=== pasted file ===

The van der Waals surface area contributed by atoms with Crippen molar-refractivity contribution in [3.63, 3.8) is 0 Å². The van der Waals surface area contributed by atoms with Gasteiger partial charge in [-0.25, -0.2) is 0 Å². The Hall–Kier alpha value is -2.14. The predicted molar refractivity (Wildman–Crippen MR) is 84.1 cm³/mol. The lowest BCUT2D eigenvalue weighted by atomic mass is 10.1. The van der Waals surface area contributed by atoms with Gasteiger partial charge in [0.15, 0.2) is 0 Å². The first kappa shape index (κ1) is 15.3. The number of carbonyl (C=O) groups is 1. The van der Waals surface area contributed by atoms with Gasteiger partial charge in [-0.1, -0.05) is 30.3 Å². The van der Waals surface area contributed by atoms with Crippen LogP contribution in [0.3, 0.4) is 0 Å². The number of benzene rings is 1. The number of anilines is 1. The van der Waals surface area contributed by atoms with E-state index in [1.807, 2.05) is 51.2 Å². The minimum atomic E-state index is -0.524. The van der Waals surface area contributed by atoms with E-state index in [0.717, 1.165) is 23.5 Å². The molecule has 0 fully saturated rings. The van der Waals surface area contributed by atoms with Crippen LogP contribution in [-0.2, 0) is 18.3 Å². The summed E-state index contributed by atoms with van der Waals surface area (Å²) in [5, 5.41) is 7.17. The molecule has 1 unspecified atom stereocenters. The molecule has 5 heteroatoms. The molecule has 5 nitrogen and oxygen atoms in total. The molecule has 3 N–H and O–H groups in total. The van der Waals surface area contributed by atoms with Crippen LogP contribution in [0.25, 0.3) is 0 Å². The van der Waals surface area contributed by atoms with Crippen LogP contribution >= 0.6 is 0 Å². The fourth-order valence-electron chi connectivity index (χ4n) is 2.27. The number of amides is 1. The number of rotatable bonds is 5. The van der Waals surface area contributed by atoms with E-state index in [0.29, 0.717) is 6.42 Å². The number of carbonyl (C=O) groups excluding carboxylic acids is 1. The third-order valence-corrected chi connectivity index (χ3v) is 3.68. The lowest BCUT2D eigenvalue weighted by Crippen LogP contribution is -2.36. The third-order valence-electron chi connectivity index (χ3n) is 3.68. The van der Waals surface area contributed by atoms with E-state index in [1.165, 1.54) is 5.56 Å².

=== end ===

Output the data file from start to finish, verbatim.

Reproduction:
The van der Waals surface area contributed by atoms with Crippen molar-refractivity contribution in [3.63, 3.8) is 0 Å². The van der Waals surface area contributed by atoms with Gasteiger partial charge in [-0.25, -0.2) is 0 Å². The Hall–Kier alpha value is -2.14. The predicted molar refractivity (Wildman–Crippen MR) is 84.1 cm³/mol. The lowest BCUT2D eigenvalue weighted by atomic mass is 10.1. The van der Waals surface area contributed by atoms with Gasteiger partial charge in [0.15, 0.2) is 0 Å². The first kappa shape index (κ1) is 15.3. The number of carbonyl (C=O) groups is 1. The van der Waals surface area contributed by atoms with Gasteiger partial charge in [-0.1, -0.05) is 30.3 Å². The van der Waals surface area contributed by atoms with Crippen LogP contribution in [0.3, 0.4) is 0 Å². The number of benzene rings is 1. The number of anilines is 1. The van der Waals surface area contributed by atoms with E-state index in [1.807, 2.05) is 51.2 Å². The minimum atomic E-state index is -0.524. The van der Waals surface area contributed by atoms with E-state index in [0.717, 1.165) is 23.5 Å². The molecule has 0 fully saturated rings. The van der Waals surface area contributed by atoms with Crippen LogP contribution in [-0.2, 0) is 18.3 Å². The summed E-state index contributed by atoms with van der Waals surface area (Å²) in [5, 5.41) is 7.17. The molecule has 1 unspecified atom stereocenters. The molecule has 5 heteroatoms. The molecule has 5 nitrogen and oxygen atoms in total. The molecule has 3 N–H and O–H groups in total. The van der Waals surface area contributed by atoms with Crippen LogP contribution in [0.25, 0.3) is 0 Å². The van der Waals surface area contributed by atoms with Crippen LogP contribution >= 0.6 is 0 Å². The fourth-order valence-electron chi connectivity index (χ4n) is 2.27. The number of amides is 1. The number of rotatable bonds is 5. The van der Waals surface area contributed by atoms with E-state index in [0.29, 0.717) is 6.42 Å². The number of carbonyl (C=O) groups excluding carboxylic acids is 1. The third-order valence-corrected chi connectivity index (χ3v) is 3.68. The lowest BCUT2D eigenvalue weighted by Crippen LogP contribution is -2.36. The third-order valence-electron chi connectivity index (χ3n) is 3.68. The van der Waals surface area contributed by atoms with E-state index in [1.165, 1.54) is 5.56 Å².